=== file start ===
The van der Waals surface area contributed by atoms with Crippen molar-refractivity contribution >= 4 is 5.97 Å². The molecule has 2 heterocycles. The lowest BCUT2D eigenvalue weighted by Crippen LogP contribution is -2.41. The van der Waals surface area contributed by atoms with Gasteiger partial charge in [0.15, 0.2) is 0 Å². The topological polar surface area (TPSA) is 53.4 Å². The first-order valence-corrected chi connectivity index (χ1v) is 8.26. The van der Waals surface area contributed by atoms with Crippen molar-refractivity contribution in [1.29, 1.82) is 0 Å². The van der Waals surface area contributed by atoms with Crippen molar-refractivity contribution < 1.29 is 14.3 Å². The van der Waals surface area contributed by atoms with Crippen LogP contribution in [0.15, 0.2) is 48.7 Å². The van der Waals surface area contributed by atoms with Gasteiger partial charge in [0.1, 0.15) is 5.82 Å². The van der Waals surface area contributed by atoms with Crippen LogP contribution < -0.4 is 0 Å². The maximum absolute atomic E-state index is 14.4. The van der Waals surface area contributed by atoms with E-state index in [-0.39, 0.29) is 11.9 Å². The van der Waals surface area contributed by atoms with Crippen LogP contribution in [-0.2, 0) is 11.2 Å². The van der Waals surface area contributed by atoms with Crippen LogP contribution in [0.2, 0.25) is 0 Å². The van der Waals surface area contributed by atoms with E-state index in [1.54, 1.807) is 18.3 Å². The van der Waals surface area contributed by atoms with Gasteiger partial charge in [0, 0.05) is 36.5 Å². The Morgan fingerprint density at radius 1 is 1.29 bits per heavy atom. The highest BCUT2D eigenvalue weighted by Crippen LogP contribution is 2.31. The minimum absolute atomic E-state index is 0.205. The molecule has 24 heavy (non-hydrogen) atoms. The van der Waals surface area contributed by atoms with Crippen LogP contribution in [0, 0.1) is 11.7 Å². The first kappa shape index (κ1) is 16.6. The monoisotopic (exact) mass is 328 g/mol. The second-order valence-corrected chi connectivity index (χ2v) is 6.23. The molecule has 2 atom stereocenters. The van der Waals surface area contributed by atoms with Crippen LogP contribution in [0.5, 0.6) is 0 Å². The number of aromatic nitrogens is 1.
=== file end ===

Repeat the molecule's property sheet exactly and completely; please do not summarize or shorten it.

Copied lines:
The van der Waals surface area contributed by atoms with Crippen molar-refractivity contribution >= 4 is 5.97 Å². The molecule has 2 heterocycles. The lowest BCUT2D eigenvalue weighted by Crippen LogP contribution is -2.41. The van der Waals surface area contributed by atoms with Gasteiger partial charge in [0.15, 0.2) is 0 Å². The topological polar surface area (TPSA) is 53.4 Å². The first-order valence-corrected chi connectivity index (χ1v) is 8.26. The van der Waals surface area contributed by atoms with Crippen molar-refractivity contribution in [1.29, 1.82) is 0 Å². The van der Waals surface area contributed by atoms with Crippen molar-refractivity contribution < 1.29 is 14.3 Å². The van der Waals surface area contributed by atoms with Crippen LogP contribution in [0.15, 0.2) is 48.7 Å². The van der Waals surface area contributed by atoms with Gasteiger partial charge in [0.1, 0.15) is 5.82 Å². The van der Waals surface area contributed by atoms with Crippen LogP contribution < -0.4 is 0 Å². The maximum absolute atomic E-state index is 14.4. The van der Waals surface area contributed by atoms with E-state index in [-0.39, 0.29) is 11.9 Å². The van der Waals surface area contributed by atoms with Crippen LogP contribution in [-0.2, 0) is 11.2 Å². The van der Waals surface area contributed by atoms with Crippen LogP contribution in [0.2, 0.25) is 0 Å². The van der Waals surface area contributed by atoms with E-state index in [1.54, 1.807) is 18.3 Å². The van der Waals surface area contributed by atoms with Gasteiger partial charge in [0, 0.05) is 36.5 Å². The Morgan fingerprint density at radius 1 is 1.29 bits per heavy atom. The highest BCUT2D eigenvalue weighted by Crippen LogP contribution is 2.31. The minimum absolute atomic E-state index is 0.205. The molecule has 24 heavy (non-hydrogen) atoms. The van der Waals surface area contributed by atoms with Crippen LogP contribution in [0, 0.1) is 11.7 Å². The first kappa shape index (κ1) is 16.6. The monoisotopic (exact) mass is 328 g/mol. The second-order valence-corrected chi connectivity index (χ2v) is 6.23. The molecule has 2 atom stereocenters. The van der Waals surface area contributed by atoms with Crippen LogP contribution in [0.5, 0.6) is 0 Å². The number of aromatic nitrogens is 1.